His comeback may have huge implications for Italy’s future in the single currency. Over the past few weeks, the 75-year-old former Italian Prime Minister has outlined his personal way forward for Italy in the Eurozone crisis – quite revolutionary compared to Italy’s traditional view of its euro membership.
He has made clear that the solution to the Eurozone crisis is for the European Central Bank (ECB) to become the ultimate backstop for struggling Eurozone countries. If this scenario fails to materialise, there are only two alternatives left. The first, in Berlusconi’s own words, would be Italy and other peripheral euro members saying “ciao ciao” to the single currency. The other would be Germany leaving instead – clearing the way for the ECB to act as the Eurozone’s lender of last resort. Pouring more fuel on the fire, Berlusconi described the prospect of a future outside the single currency as “no blasphemy” and “not the end of the world” for Italy.
Those remarks were by no means the swan song of a disgraced leader. If there is one thing Berlusconi knows better than many Italian and European politicians, it is how to tell people exactly what they want to hear. And you can bet that he is well aware that riding the anti-euro (and anti-austerity) tiger can pay off in votes these days – as the apparently unstoppable rise in the polls of comedian Beppe Grillo’s Five Star Movement shows.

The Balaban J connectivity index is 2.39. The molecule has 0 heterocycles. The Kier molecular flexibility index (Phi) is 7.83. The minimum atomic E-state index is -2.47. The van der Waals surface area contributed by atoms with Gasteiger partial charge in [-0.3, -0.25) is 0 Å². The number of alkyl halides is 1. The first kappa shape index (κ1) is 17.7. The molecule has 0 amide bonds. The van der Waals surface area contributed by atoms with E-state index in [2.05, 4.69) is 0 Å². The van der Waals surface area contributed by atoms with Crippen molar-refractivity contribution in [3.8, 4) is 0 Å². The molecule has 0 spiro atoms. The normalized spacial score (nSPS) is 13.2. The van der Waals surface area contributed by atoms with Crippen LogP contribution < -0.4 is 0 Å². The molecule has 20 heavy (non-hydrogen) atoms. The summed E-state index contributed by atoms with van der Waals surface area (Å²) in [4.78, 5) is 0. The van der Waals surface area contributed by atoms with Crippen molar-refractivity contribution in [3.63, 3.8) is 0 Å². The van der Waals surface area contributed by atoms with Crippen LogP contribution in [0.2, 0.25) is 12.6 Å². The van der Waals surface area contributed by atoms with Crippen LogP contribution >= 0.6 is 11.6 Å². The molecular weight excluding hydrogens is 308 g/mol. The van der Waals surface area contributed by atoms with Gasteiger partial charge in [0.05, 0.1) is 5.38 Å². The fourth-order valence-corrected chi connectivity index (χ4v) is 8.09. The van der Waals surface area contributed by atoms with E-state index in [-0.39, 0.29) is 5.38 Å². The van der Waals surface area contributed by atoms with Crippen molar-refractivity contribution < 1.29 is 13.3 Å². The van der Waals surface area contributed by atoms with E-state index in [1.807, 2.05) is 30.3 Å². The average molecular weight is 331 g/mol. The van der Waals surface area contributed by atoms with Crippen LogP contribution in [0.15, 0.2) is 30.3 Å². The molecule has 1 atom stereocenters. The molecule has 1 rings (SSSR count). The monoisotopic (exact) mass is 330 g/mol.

Italy leaving the euro remains a distant prospect. Yet, if Berlusconi’s new line of thinking becomes official party policy, the result would be one of the largest political parties in Italy openly saying that the country’s support for the single currency should no longer be unconditional. Add Lega Nord and the Five Star Movement, and the number of anti-euro voices across the political spectrum starts to look worrying.
The German press has reacted to Berlusconi’s comeback in a particularly telling fashion – with headlines ranging from centre-left Süddeutsche Zeitung’s “The candidacy of a nightmare” to centre-right Die Welt’s “The Godfather, Part IV”.
Nonetheless, Berlusconi’s return could paradoxically turn out to be good news for Germany. Italy’s centre-left Democratic Party – currently the most popular in opinion polls – could be encouraged to form an anti-Berlusconi coalition with other moderate centre parties. This would break its tradition of seeking allies among the far-left, whose ideological background is incompatible with many of the reforms initiated by Mario Monti’s technocratic cabinet. Despite consistently rejecting the idea so far, Monti might then be willing to stay on as the head of this reformist coalition, provided that it receives broad support in next year’s elections. Unlike with Berlusconi, many Italians would probably forgive him for the U-turn.
Vincenzo Scarpetta is a researcher at Open Europe.